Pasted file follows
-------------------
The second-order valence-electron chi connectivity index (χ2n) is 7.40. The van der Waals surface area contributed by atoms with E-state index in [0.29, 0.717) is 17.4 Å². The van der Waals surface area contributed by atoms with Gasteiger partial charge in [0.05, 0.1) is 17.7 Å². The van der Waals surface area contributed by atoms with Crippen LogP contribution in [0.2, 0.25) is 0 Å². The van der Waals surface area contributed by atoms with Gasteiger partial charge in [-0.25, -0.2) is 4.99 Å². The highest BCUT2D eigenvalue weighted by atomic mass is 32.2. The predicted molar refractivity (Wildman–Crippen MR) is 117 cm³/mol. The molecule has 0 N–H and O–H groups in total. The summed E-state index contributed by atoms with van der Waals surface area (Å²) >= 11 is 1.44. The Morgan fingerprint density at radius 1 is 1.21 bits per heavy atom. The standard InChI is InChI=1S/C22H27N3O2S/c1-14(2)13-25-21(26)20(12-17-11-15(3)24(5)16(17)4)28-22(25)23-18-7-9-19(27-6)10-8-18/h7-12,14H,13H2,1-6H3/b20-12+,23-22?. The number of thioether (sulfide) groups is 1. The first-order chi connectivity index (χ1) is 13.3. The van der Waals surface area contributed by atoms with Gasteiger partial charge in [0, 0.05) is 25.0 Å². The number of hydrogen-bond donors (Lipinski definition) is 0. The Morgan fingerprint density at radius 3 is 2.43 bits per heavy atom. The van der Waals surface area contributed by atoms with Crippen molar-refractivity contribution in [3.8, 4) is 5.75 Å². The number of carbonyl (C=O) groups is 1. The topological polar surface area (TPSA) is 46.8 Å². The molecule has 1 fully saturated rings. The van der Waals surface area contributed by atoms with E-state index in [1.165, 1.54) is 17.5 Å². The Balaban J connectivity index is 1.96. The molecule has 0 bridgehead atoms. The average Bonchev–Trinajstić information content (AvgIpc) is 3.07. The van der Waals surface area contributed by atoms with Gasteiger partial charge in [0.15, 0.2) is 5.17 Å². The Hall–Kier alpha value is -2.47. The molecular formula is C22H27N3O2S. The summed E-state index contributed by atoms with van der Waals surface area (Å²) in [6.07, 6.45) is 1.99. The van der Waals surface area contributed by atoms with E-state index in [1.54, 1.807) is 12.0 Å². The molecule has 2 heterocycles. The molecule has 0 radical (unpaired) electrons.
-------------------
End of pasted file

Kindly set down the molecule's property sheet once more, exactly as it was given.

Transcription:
The second-order valence-electron chi connectivity index (χ2n) is 7.40. The van der Waals surface area contributed by atoms with E-state index in [0.29, 0.717) is 17.4 Å². The van der Waals surface area contributed by atoms with Gasteiger partial charge in [0.05, 0.1) is 17.7 Å². The van der Waals surface area contributed by atoms with Crippen LogP contribution in [0.2, 0.25) is 0 Å². The van der Waals surface area contributed by atoms with Gasteiger partial charge in [-0.25, -0.2) is 4.99 Å². The highest BCUT2D eigenvalue weighted by atomic mass is 32.2. The predicted molar refractivity (Wildman–Crippen MR) is 117 cm³/mol. The molecule has 0 N–H and O–H groups in total. The summed E-state index contributed by atoms with van der Waals surface area (Å²) >= 11 is 1.44. The Morgan fingerprint density at radius 1 is 1.21 bits per heavy atom. The standard InChI is InChI=1S/C22H27N3O2S/c1-14(2)13-25-21(26)20(12-17-11-15(3)24(5)16(17)4)28-22(25)23-18-7-9-19(27-6)10-8-18/h7-12,14H,13H2,1-6H3/b20-12+,23-22?. The number of thioether (sulfide) groups is 1. The first-order chi connectivity index (χ1) is 13.3. The van der Waals surface area contributed by atoms with Gasteiger partial charge in [0, 0.05) is 25.0 Å². The number of hydrogen-bond donors (Lipinski definition) is 0. The Morgan fingerprint density at radius 3 is 2.43 bits per heavy atom. The van der Waals surface area contributed by atoms with Crippen molar-refractivity contribution in [3.8, 4) is 5.75 Å². The number of carbonyl (C=O) groups is 1. The topological polar surface area (TPSA) is 46.8 Å². The molecule has 1 fully saturated rings. The van der Waals surface area contributed by atoms with E-state index in [1.165, 1.54) is 17.5 Å². The Balaban J connectivity index is 1.96. The molecule has 0 bridgehead atoms. The average Bonchev–Trinajstić information content (AvgIpc) is 3.07. The van der Waals surface area contributed by atoms with Gasteiger partial charge in [0.15, 0.2) is 5.17 Å². The Hall–Kier alpha value is -2.47. The molecular formula is C22H27N3O2S. The summed E-state index contributed by atoms with van der Waals surface area (Å²) in [6.07, 6.45) is 1.99. The van der Waals surface area contributed by atoms with E-state index in [1.54, 1.807) is 12.0 Å². The molecule has 2 heterocycles. The molecule has 0 radical (unpaired) electrons.